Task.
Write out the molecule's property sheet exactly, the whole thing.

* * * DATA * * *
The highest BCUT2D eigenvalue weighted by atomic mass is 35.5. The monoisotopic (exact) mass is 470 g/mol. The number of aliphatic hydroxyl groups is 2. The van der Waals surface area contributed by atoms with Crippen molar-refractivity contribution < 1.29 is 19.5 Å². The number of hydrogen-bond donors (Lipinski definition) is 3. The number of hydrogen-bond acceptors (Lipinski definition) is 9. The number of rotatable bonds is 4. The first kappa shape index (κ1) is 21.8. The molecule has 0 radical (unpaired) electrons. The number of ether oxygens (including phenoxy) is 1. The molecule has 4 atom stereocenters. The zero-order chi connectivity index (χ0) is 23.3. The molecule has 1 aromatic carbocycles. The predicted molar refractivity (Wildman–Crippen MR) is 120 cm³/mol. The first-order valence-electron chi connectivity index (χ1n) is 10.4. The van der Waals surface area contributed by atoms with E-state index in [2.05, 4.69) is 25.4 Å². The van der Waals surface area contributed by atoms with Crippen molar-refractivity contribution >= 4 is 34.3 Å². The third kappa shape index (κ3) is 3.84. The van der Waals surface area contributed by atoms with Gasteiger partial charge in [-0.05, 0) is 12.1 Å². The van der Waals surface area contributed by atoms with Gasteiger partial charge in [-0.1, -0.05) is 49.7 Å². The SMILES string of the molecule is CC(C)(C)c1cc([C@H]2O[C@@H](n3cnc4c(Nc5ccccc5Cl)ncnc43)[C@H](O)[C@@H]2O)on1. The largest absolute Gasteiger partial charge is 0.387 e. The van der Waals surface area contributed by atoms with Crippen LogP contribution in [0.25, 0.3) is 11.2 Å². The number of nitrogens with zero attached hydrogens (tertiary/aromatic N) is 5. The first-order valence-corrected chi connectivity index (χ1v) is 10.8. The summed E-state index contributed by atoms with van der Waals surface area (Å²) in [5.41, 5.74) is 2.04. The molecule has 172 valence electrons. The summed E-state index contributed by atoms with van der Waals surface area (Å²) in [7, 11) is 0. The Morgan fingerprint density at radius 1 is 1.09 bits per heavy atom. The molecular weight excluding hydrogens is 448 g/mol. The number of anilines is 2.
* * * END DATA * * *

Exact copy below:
The highest BCUT2D eigenvalue weighted by atomic mass is 35.5. The monoisotopic (exact) mass is 470 g/mol. The number of aliphatic hydroxyl groups is 2. The van der Waals surface area contributed by atoms with Crippen molar-refractivity contribution < 1.29 is 19.5 Å². The number of hydrogen-bond donors (Lipinski definition) is 3. The number of hydrogen-bond acceptors (Lipinski definition) is 9. The number of rotatable bonds is 4. The first kappa shape index (κ1) is 21.8. The molecule has 0 radical (unpaired) electrons. The number of ether oxygens (including phenoxy) is 1. The molecule has 4 atom stereocenters. The zero-order chi connectivity index (χ0) is 23.3. The molecule has 1 aromatic carbocycles. The predicted molar refractivity (Wildman–Crippen MR) is 120 cm³/mol. The first-order valence-electron chi connectivity index (χ1n) is 10.4. The van der Waals surface area contributed by atoms with E-state index in [2.05, 4.69) is 25.4 Å². The van der Waals surface area contributed by atoms with Crippen molar-refractivity contribution >= 4 is 34.3 Å². The third kappa shape index (κ3) is 3.84. The van der Waals surface area contributed by atoms with Gasteiger partial charge in [-0.05, 0) is 12.1 Å². The van der Waals surface area contributed by atoms with Gasteiger partial charge in [-0.1, -0.05) is 49.7 Å². The SMILES string of the molecule is CC(C)(C)c1cc([C@H]2O[C@@H](n3cnc4c(Nc5ccccc5Cl)ncnc43)[C@H](O)[C@@H]2O)on1. The largest absolute Gasteiger partial charge is 0.387 e. The van der Waals surface area contributed by atoms with Crippen LogP contribution in [0.25, 0.3) is 11.2 Å². The number of nitrogens with zero attached hydrogens (tertiary/aromatic N) is 5. The first-order valence-corrected chi connectivity index (χ1v) is 10.8. The summed E-state index contributed by atoms with van der Waals surface area (Å²) in [5.41, 5.74) is 2.04. The molecule has 172 valence electrons. The summed E-state index contributed by atoms with van der Waals surface area (Å²) in [7, 11) is 0. The Morgan fingerprint density at radius 1 is 1.09 bits per heavy atom. The molecular weight excluding hydrogens is 448 g/mol. The number of anilines is 2.